Function[edit | edit source]
- This is a selective barrier between epithelial and connective tissue that is important for the interaction, placement and orientation of epithelial cells.
- If it is disturbed, there is invasion of epithelial cells into connective tissue (in cancers) or vice versa (e.g. in the growth of blood vessels).
- The basal lamina may contain pores where functional communication between the two tissues is needed (e.g. intestinal villi, Peyer's patches).
Construction[edit | edit source]
It contains two layers:
- Lamina lucida
- A light layer that adheres to the base of the epithelial cell.
- It is attached to cells by hemidesmosomes and anchoring filaments (molecules of integral membrane proteins integrins).
- It consists mainly of laminin.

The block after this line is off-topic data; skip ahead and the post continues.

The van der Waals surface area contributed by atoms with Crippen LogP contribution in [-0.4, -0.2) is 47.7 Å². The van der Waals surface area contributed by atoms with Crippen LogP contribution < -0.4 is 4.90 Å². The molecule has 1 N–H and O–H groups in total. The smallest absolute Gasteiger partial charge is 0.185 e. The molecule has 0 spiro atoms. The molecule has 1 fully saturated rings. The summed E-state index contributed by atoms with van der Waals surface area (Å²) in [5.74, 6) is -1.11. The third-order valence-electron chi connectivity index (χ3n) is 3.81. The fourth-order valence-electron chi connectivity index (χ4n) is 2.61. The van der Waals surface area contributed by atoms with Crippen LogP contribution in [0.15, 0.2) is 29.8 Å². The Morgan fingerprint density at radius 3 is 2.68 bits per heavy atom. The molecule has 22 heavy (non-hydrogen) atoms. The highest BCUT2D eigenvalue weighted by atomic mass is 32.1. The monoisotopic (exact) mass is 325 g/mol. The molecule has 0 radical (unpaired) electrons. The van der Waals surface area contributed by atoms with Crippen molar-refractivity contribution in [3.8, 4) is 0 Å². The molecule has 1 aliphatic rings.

- Lamina densa - electron-dense layer 20-90 nm thick.
- It has a felt-like character.
- The lamina reticularis is connected to the lamina dense by a system of anchoring fibrils.
- The lamina densa consists mainly of collagen type IV.
Lamina reticularis - a thin layer of reticular fibers and microfibrils of elastic fibers.
- Lamina reticularis is a product of fibrous tissue cells.
- It consists of:
- collagen III (reticular fibers),
- collagen VII (anchoring fibrils),
- fibrillin (microfibrils of elastic fibers).
The term basal lamina is often confused with the term basement membrane. Basal membrane = lamina basalis + lamina reticularis.
- In the light microscope we do not see the basal lamina, but the basement membrane.
Links[edit | edit source]
Related Articles[edit | edit source]
References[edit | edit source]
- VAJNER, Ludek – UHLÍK, George – KONRÁDOVÁ, Václava. Medical Histology. 1, Cytology and General Histology. 1st edition. Karolinum, 2010. 112 pp. ISBN 978-80-246-1860-9.